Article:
The study of liberal arts evolved during the 20th century to focus almost entirely on personal intellectual development. But what has not been paid attention to is how students can use those abilities effectively in the world. We have created a disjunction between the liberal arts and sciences and our roles as citizens and professionals. The ancient and early medieval universities were established to train persons in professions like divinity, medicine and law. In medieval times the seven liberal arts included grammar, dialectics, rhetoric, arithmetic, geometry, music and astronomy.

In modern days a typical liberal arts curriculum might consist of courses in literature, language, mathematics, scientific methods and principles, history, philosophy and perhaps public speaking. By the time modern universities came up, the whole spectrum of knowledge had developed and expanded. During this period of flux most European universities retained only liberal arts courses within their purview. However, fully organized American Universities designed conglomerates of all known disciplines considering that all disciplines are equally important and require equal support from the authorities, irrespective of their varying market values.

The traditional university obtaining in Britain was the model transplanted to colonial India. Its purpose was to prepare clerks to serve the vast British Raj. As soon as the imperialists left, the economy changed. But, sadly, we somehow or the other, stuck with the model. To complete the irony, we have grafted elements of the American model into our colonial one. We condemn their inadequacy, but we allow their uncontrolled production. Interestingly, in the US there are some liberal arts colleges that still enjoy importance and draw international students.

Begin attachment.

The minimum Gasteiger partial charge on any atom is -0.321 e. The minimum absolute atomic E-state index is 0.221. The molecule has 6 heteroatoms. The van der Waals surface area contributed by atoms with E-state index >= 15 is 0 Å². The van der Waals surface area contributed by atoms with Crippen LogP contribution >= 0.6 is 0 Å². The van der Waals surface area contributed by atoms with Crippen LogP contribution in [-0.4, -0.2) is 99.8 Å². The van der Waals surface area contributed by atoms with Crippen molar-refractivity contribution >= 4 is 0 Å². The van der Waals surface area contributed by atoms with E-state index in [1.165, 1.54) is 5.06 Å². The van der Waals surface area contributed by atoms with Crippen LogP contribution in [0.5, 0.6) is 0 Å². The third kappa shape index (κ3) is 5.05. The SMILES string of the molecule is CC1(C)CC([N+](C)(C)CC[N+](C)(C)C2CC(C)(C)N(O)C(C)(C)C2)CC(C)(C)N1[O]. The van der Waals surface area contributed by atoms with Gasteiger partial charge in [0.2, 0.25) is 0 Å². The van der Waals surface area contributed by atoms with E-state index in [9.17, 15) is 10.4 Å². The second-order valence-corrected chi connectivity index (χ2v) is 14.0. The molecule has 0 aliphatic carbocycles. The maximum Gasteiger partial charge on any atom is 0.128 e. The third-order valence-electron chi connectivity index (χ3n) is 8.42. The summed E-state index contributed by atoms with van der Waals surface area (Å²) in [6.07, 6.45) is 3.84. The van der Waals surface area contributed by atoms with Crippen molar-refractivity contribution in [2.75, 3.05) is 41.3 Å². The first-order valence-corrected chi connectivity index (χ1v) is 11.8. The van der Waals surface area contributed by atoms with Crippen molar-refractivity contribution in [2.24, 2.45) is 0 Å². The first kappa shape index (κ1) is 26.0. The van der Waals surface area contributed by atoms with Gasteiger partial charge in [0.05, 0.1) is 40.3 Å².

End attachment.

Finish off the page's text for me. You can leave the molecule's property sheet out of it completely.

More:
Oxford and Cambridge universities boast of excellent departments that beckon the cream of the crop among international students. A degree in History from Harvard still carries the greatest weight. The common idea is that a traditional liberal arts education is, by definition, not intended to prepare students for a vocation, rather for critical thinking. The historical knowledge and ethical reasoning that they develop have a different purpose; they are prerequisites for personal growth and participation in a democracy, regardless of career choice.

The importance of liberal arts education in today’s world that is experiencing a paradigm shift in global communications and information technology cannot be overemphasized. Just as mathematics is regarded as the queen of sciences although pure mathematics has no utilitarian value, so too it must be recognised that the liberal arts are the foundation of what we define as knowledge. Liberal arts academics are determined to find meaning in the darkest corners of thought, experience, communication and texts. They can sometimes devote themselves to this task for decades. Literary critic Geoffrey Hartman published into his late seventies; organisation theorist Russell L Ackoff did publish until his death at 86.

Einstein once said, “Creativity is seeing what everyone else has seen, and thinking what no one else has thought”. Students of liberal arts are likely to view challenges from different perspectives and come to optimum solutions. Hopefully, the new interest in liberal arts education in India is as much about giving young citizens the power to determine their life’s course as it is about sending critically-oriented minds into the country’s broader job sector.

Encouraging the freedom of choice in the lives of all youth is vital to the success of liberal arts education. A recent American survey reveals that the three attributes of college graduates that employers considered most are written communication, problem solving and the ability to work in a team. The need of the hour is to focus on the purpose of liberal arts and science and to recover the joy and adventure that such a study ought to provide.

(The writer is former associate professor, department of English, Gurudas College, and is presently associated with Rabindra Bharati University)